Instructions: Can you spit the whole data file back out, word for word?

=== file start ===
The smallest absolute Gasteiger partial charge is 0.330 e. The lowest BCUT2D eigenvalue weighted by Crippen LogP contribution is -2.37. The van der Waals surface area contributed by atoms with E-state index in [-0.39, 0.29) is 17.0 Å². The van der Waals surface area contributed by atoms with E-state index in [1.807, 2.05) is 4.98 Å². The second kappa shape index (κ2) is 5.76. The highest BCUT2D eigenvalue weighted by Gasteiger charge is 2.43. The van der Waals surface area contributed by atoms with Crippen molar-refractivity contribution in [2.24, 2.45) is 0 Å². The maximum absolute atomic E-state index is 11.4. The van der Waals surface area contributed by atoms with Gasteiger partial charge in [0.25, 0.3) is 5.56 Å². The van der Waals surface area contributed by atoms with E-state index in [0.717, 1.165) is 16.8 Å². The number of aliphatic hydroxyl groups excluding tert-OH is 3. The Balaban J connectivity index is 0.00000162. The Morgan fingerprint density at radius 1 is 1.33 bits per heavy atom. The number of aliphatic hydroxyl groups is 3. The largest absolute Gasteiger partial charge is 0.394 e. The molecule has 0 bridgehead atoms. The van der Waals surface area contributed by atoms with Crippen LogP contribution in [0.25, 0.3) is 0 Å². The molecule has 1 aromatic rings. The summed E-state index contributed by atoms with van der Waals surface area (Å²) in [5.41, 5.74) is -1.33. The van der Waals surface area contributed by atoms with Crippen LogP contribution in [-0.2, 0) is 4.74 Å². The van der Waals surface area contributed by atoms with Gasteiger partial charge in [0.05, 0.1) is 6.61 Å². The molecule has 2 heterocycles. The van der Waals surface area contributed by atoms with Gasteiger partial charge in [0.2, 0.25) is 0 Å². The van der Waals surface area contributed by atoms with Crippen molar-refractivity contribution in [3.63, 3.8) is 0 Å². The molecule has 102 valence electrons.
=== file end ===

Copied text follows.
The smallest absolute Gasteiger partial charge is 0.330 e. The lowest BCUT2D eigenvalue weighted by Crippen LogP contribution is -2.37. The van der Waals surface area contributed by atoms with E-state index in [-0.39, 0.29) is 17.0 Å². The van der Waals surface area contributed by atoms with E-state index in [1.807, 2.05) is 4.98 Å². The second kappa shape index (κ2) is 5.76. The highest BCUT2D eigenvalue weighted by Gasteiger charge is 2.43. The van der Waals surface area contributed by atoms with Crippen molar-refractivity contribution in [2.24, 2.45) is 0 Å². The maximum absolute atomic E-state index is 11.4. The van der Waals surface area contributed by atoms with Gasteiger partial charge in [0.25, 0.3) is 5.56 Å². The van der Waals surface area contributed by atoms with E-state index in [0.717, 1.165) is 16.8 Å². The number of aliphatic hydroxyl groups excluding tert-OH is 3. The Balaban J connectivity index is 0.00000162. The Morgan fingerprint density at radius 1 is 1.33 bits per heavy atom. The number of aliphatic hydroxyl groups is 3. The largest absolute Gasteiger partial charge is 0.394 e. The molecule has 0 bridgehead atoms. The van der Waals surface area contributed by atoms with Crippen LogP contribution in [0.25, 0.3) is 0 Å². The molecule has 1 aromatic rings. The summed E-state index contributed by atoms with van der Waals surface area (Å²) in [5.41, 5.74) is -1.33. The van der Waals surface area contributed by atoms with Crippen LogP contribution in [-0.2, 0) is 4.74 Å². The van der Waals surface area contributed by atoms with Gasteiger partial charge in [0.05, 0.1) is 6.61 Å². The molecule has 2 heterocycles. The van der Waals surface area contributed by atoms with Gasteiger partial charge in [0.2, 0.25) is 0 Å². The van der Waals surface area contributed by atoms with Crippen molar-refractivity contribution in [3.63, 3.8) is 0 Å². The molecule has 102 valence electrons.